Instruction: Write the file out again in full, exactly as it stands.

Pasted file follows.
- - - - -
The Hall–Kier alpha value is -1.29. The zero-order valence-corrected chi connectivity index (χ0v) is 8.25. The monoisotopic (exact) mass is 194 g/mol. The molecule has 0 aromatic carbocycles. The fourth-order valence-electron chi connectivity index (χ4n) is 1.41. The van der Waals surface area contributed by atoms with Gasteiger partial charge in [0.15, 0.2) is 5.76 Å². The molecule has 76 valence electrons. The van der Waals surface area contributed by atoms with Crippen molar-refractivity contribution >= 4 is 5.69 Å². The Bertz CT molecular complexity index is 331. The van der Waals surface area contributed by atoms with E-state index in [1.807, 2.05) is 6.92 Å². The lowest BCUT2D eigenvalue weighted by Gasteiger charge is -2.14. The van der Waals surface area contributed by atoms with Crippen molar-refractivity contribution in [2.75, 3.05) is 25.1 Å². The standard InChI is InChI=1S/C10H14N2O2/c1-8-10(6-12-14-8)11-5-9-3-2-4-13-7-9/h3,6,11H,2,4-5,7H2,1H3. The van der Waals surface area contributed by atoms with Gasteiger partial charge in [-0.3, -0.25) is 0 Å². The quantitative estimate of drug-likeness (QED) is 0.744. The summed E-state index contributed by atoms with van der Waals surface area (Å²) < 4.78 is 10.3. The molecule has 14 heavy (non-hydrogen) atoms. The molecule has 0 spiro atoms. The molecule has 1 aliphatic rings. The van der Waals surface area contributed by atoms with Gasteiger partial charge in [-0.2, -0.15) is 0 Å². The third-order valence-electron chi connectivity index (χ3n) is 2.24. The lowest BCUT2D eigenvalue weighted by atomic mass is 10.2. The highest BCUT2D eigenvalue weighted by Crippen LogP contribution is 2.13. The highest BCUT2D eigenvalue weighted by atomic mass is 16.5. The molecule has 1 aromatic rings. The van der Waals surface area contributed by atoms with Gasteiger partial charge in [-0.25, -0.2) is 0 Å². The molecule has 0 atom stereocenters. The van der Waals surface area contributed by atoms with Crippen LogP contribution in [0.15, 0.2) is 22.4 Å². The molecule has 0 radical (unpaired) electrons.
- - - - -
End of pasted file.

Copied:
The Hall–Kier alpha value is -1.29. The zero-order valence-corrected chi connectivity index (χ0v) is 8.25. The monoisotopic (exact) mass is 194 g/mol. The molecule has 0 aromatic carbocycles. The fourth-order valence-electron chi connectivity index (χ4n) is 1.41. The van der Waals surface area contributed by atoms with Gasteiger partial charge in [0.15, 0.2) is 5.76 Å². The molecule has 76 valence electrons. The van der Waals surface area contributed by atoms with Crippen molar-refractivity contribution >= 4 is 5.69 Å². The Bertz CT molecular complexity index is 331. The van der Waals surface area contributed by atoms with E-state index in [1.807, 2.05) is 6.92 Å². The lowest BCUT2D eigenvalue weighted by Gasteiger charge is -2.14. The van der Waals surface area contributed by atoms with Crippen molar-refractivity contribution in [2.75, 3.05) is 25.1 Å². The standard InChI is InChI=1S/C10H14N2O2/c1-8-10(6-12-14-8)11-5-9-3-2-4-13-7-9/h3,6,11H,2,4-5,7H2,1H3. The van der Waals surface area contributed by atoms with Gasteiger partial charge in [-0.3, -0.25) is 0 Å². The quantitative estimate of drug-likeness (QED) is 0.744. The summed E-state index contributed by atoms with van der Waals surface area (Å²) < 4.78 is 10.3. The molecule has 14 heavy (non-hydrogen) atoms. The molecule has 0 spiro atoms. The molecule has 1 aliphatic rings. The van der Waals surface area contributed by atoms with Gasteiger partial charge in [-0.2, -0.15) is 0 Å². The third-order valence-electron chi connectivity index (χ3n) is 2.24. The lowest BCUT2D eigenvalue weighted by atomic mass is 10.2. The highest BCUT2D eigenvalue weighted by Crippen LogP contribution is 2.13. The highest BCUT2D eigenvalue weighted by atomic mass is 16.5. The molecule has 1 aromatic rings. The van der Waals surface area contributed by atoms with Gasteiger partial charge in [-0.25, -0.2) is 0 Å². The molecule has 0 atom stereocenters. The van der Waals surface area contributed by atoms with Crippen LogP contribution in [0.15, 0.2) is 22.4 Å². The molecule has 0 radical (unpaired) electrons.